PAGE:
Despite strong stocks and a rising U.S. dollar, gold has held its own. Jeff Kilburg explains, with CNBC's Bertha Coombs and the Futures Now Traders.» Read More
As investors look ahead, following the Dow and S&P 500 best 6-month performance since 1933, here is a look at how both equity indexes performed 6-months and 12-months after a 6-month rally greater than 30%.
As the stock market continues to gain steam, with all major US indices higher by 46% or more since the market rebound began, companies in the S&P 500 have outperformed the average gains of the Dow and Nasdaq 100 components.
Dividend yields in the Dow index are down about a quarter of a point since early June and 165 basis points since early March, as equity markets continue to trend higher, pushing yields lower. Here is a look at the dividend yields of all 30 Dow components:
"Things look bullish on most stock markets," Royce Tostrams, technical analyst at Tostrams Groep said Monday. He told CNBC that last week the markets formed a higher low, signaling a "buy" signal.
On a volatile week that ended with Fed Chairman Bernanke stating that the US economy is nearing recovery, positive housing data, and oil hitting 10 month highs; the Dow, S&P and NASDAQ once again close at new highs for 2009, and end up about 1.8% or better for the week.
Sure the market has continued its summer rally, with the Dow and S&P up over another 3% each month-to-date. But how long can the rally last without a pullback? Historically, September is the worst month on average for the markets.
Investors were going gaga for Google (GOOG) five years ago today. In one of the most anticipated IPOs over the past decade, the Internet search company priced nearly 20 million shares at $85 per share, raising $1.7 billion dollars through an auction of its shares.
Compared to an average short interest of 2.2% for all Dow components, bets against these three companies stand at around 8%.
Stock markets are due for a short-term correction of four or five percent, King Lip, portfolio manager at Baker Avenue Asset Management, said Wednesday. But he remains positive on the market for the long term.
U.S. and European markets are notably weak today following a strong sell-off in Asia. As a result of today’s sell-off, most major indices around the world have shed their August gains.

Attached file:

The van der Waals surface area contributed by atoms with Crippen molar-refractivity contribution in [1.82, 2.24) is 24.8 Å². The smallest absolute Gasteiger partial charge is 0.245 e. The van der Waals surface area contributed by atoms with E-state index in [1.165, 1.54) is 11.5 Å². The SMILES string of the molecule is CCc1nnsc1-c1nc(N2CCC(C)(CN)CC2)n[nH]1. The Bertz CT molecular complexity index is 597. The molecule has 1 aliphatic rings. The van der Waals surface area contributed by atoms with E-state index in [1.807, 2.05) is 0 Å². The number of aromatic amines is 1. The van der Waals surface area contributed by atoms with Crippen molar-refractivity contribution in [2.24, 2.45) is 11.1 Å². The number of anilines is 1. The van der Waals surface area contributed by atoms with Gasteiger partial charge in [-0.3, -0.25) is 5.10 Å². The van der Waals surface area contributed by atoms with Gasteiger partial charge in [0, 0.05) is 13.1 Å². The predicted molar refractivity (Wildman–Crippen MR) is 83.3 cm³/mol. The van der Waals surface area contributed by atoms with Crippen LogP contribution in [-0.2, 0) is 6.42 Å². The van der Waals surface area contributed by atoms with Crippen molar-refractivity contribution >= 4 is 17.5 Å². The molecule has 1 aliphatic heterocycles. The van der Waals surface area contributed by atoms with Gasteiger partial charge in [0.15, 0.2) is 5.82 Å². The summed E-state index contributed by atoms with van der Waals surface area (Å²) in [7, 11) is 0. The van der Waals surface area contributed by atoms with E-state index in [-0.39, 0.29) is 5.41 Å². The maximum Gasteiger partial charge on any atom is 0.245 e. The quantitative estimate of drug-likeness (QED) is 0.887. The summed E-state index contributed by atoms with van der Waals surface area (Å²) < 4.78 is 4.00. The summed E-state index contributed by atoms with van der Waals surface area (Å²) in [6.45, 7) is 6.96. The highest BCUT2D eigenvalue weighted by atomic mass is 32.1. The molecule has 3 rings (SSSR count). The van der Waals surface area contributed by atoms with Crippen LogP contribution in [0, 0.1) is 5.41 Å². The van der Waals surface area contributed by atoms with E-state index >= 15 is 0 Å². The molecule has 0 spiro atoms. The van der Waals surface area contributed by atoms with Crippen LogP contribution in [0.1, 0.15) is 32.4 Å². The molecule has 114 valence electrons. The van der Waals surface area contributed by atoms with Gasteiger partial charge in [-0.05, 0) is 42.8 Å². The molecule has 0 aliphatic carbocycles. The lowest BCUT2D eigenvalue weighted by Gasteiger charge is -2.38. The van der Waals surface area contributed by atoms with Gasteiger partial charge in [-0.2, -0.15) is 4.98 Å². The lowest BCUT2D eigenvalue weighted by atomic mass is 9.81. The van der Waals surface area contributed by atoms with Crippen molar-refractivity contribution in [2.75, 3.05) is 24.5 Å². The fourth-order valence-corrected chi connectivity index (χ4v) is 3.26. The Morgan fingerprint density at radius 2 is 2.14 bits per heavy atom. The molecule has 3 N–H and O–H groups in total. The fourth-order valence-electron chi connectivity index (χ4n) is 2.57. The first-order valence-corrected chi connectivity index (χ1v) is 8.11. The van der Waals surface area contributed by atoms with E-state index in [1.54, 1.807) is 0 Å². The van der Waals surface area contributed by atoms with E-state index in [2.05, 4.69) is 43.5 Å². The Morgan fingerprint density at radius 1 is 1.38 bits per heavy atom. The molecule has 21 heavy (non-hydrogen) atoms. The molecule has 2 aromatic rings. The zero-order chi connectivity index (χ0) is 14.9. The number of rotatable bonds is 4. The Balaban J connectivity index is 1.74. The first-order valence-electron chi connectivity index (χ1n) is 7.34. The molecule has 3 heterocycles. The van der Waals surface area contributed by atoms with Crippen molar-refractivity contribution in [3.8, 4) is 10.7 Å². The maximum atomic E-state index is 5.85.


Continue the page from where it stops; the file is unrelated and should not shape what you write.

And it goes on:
Tech companies in the S&P 500 have been a major force in the recent rally, up 15.9% on average since their July 10th lows. Here is a look at which tech stocks are leading and which are lagging in the recent rally.
All major US indices break four weeks of consecutive gains, closing to the downside on Friday, after a drop in consumer sentiment data in August.
Shortly after the March lows, we wrote a story about the tech led rally. In the article, we pointed out which tech stocks were leading and which were lagging. Now, as one of our readers wrote in, the story has changed and he has profited from it.
Around 2:15 pm EST today, the Federal Reserve's Open Market Committee will make its announcement on the Fed Funds Target Rate. What may we expect?
Priceline.com was up 14% yesterday after beating Q2 earnings estimates on strong sales and bookings and guiding above expectations for its current third quarter. The company noted that its results have been and continue to be helped by strong demand for leisure travel this summer, which has been spurred by lower prices via heavy discounting.
The Dow Jones Transportation Average strongly outperformed the other major indices on Friday, rising 4 percent on broad strength from truckers YRC Worldwide (YRCW) and Ryder (R), railroads CSX (CSX) and Norfolk Southern (NSC), and airlines AMR (AMR) and Continental Airlines (CAL).
On a week where the US markets once again hit new highs for 2009, and the 4th consecutive week of gains helped by the better-than-expected jobs report, the major indexes are all up about 2% or greater for the week, except for the NASDAQ which ended up only about 1% for the week.
As the economy recovers, consumers are expected to open their wallets a bit more. Where those dollars go will partly depend on how companies have treated their customers. Here are three stocks that may see gains in the months ahead.
The latest overall job loss numbers showed a loss of 247,000 jobs in July and the unemployment rate fell to 9.4%, the fewest losses since August last year. The June and May numbers were revised downward as well. Here is a breakdown of where the job losses were as well as which sectors were adding jobs.
The S&P 500 is now up over 11% year-to-date and up over 50% since the March lows. By comparison, the utility sector is down over 1% YTD and up ~30% since its March low and has been the second worst performing sector of this rally (only telecom is worse).